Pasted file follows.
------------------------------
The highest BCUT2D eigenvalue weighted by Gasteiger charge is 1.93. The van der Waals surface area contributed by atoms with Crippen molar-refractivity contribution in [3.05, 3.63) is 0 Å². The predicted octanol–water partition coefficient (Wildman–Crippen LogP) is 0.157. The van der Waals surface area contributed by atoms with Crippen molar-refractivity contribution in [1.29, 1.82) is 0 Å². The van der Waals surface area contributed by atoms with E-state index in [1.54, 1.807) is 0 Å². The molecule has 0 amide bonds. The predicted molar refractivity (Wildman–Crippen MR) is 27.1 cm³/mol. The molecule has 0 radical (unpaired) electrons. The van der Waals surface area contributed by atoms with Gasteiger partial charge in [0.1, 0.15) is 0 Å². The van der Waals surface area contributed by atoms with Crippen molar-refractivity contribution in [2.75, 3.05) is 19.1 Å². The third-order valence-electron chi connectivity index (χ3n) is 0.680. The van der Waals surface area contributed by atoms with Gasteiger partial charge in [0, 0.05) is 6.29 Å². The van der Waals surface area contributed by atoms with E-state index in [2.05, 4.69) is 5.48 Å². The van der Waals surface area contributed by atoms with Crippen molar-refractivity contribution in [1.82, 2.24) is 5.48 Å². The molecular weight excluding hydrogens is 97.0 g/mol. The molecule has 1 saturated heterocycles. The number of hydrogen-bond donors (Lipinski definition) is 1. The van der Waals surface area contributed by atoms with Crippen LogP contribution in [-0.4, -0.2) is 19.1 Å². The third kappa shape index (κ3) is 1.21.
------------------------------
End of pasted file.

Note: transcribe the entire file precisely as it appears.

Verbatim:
The highest BCUT2D eigenvalue weighted by Gasteiger charge is 1.93. The van der Waals surface area contributed by atoms with Crippen molar-refractivity contribution in [3.05, 3.63) is 0 Å². The predicted octanol–water partition coefficient (Wildman–Crippen LogP) is 0.157. The van der Waals surface area contributed by atoms with Crippen molar-refractivity contribution in [1.29, 1.82) is 0 Å². The van der Waals surface area contributed by atoms with E-state index in [1.54, 1.807) is 0 Å². The molecule has 0 amide bonds. The predicted molar refractivity (Wildman–Crippen MR) is 27.1 cm³/mol. The molecule has 0 radical (unpaired) electrons. The van der Waals surface area contributed by atoms with Gasteiger partial charge in [0.1, 0.15) is 0 Å². The van der Waals surface area contributed by atoms with Crippen molar-refractivity contribution in [2.75, 3.05) is 19.1 Å². The third-order valence-electron chi connectivity index (χ3n) is 0.680. The van der Waals surface area contributed by atoms with Gasteiger partial charge in [0, 0.05) is 6.29 Å². The van der Waals surface area contributed by atoms with E-state index in [2.05, 4.69) is 5.48 Å². The van der Waals surface area contributed by atoms with Crippen molar-refractivity contribution in [1.82, 2.24) is 5.48 Å². The molecular weight excluding hydrogens is 97.0 g/mol. The molecule has 1 saturated heterocycles. The number of hydrogen-bond donors (Lipinski definition) is 1. The van der Waals surface area contributed by atoms with Crippen LogP contribution in [-0.4, -0.2) is 19.1 Å². The third kappa shape index (κ3) is 1.21.